7 Baby Proofing Tricks Every Mom Needs to Know
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As a mom to two young children, I am embarrassed to admit that I’ve had a few too many moments of sheer panic due to inefficient baby proofing.
Most recently, I forgot to close the baby gate to a short hallway that leads to the basement stairs. I only realized this when I found Henry, my 16 month old, smiling at me from behind the gate. He had closed it and was playing with the latch. Sure, not a moment that causes panic in and of itself, but when I went to go get him, he giggled and stumbled over towards the steps. As he got to the top of the steps, he started teetering. It was one of those times where everything is in slow motion. I leaned over the gate and tried to grab the back of his shirt, but he was just out of reach. I fumbled to open the gate and scooped him up just in time.
I think that may have been one of the scariest moments in my life. What if he had fallen down the stairs? It could have been absolutely devastating. Some people might ask what I was doing and why wasn’t I watching him, but I have two kids under 3 years old and it’s practically impossible to watch both of them at the same time. For example, as I’m changing Henry’s diaper, my 2 year old might be getting into the Playdough or as I’m heating up lunch, they might be climbing on the outside banisters of the stairs. I do everything I can to watch them and ensure that they are safe, but sometimes it’s not enough.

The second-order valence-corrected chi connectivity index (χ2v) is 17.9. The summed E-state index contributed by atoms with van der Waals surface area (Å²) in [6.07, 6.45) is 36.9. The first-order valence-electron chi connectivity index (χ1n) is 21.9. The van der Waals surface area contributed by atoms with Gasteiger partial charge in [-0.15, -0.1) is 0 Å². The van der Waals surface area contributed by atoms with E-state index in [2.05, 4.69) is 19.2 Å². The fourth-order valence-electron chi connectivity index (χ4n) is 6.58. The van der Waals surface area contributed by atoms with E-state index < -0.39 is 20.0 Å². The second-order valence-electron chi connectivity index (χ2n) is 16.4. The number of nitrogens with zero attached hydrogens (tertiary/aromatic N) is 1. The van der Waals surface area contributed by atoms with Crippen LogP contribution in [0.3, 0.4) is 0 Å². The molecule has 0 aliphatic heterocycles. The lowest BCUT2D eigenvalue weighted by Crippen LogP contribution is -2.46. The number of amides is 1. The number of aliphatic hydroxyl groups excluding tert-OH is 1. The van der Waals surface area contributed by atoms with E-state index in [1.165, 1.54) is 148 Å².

That is why I’m writing this post, to share 7 ways I’ve baby proofed our house to make it as safe as I can. Some of the ways I baby proofed are obvious, tried and true methods – but there are some clever tricks I had to come up with to outsmart my kids! I want to let you know that for the most part, there is nothing special about the specific brands I’ve chosen to use. I mainly chose them because I like shopping on Amazon and these products had good reviews. Additionally, another goal was to not cause permanent damage to anything in my house, i.e. screw something into my cupboards, stairway banister, etc.
1. Baby Proofing Drawers
All of my kitchen drawers are at the end of a counter top, meaning I could childproof them by using a strap and latch system. I am using two different brands, both the Munchkin Xtraguard Dual Action (gray and white) and Ella’s Child Locks (brown). There’s no rhyme or reason why I have two different brands, to be honest my husband bought some and then I found some on sale. Let me tell you a little about each of these.
Munchkin Xtraguard Dual Action:
- Can be unlatched from either side of the strap (can see in picture)
- Easy to install (uses 3M strips)
- No damage to cabinets
- Not discreet
- Easy to use
- Easy to install (uses 3M strips)
- No damage to cabinets
- Comes in a variety of colors (white, brown, and black) but still obvious
- One side of latch is irreversible. After you close it, it cannot be changed.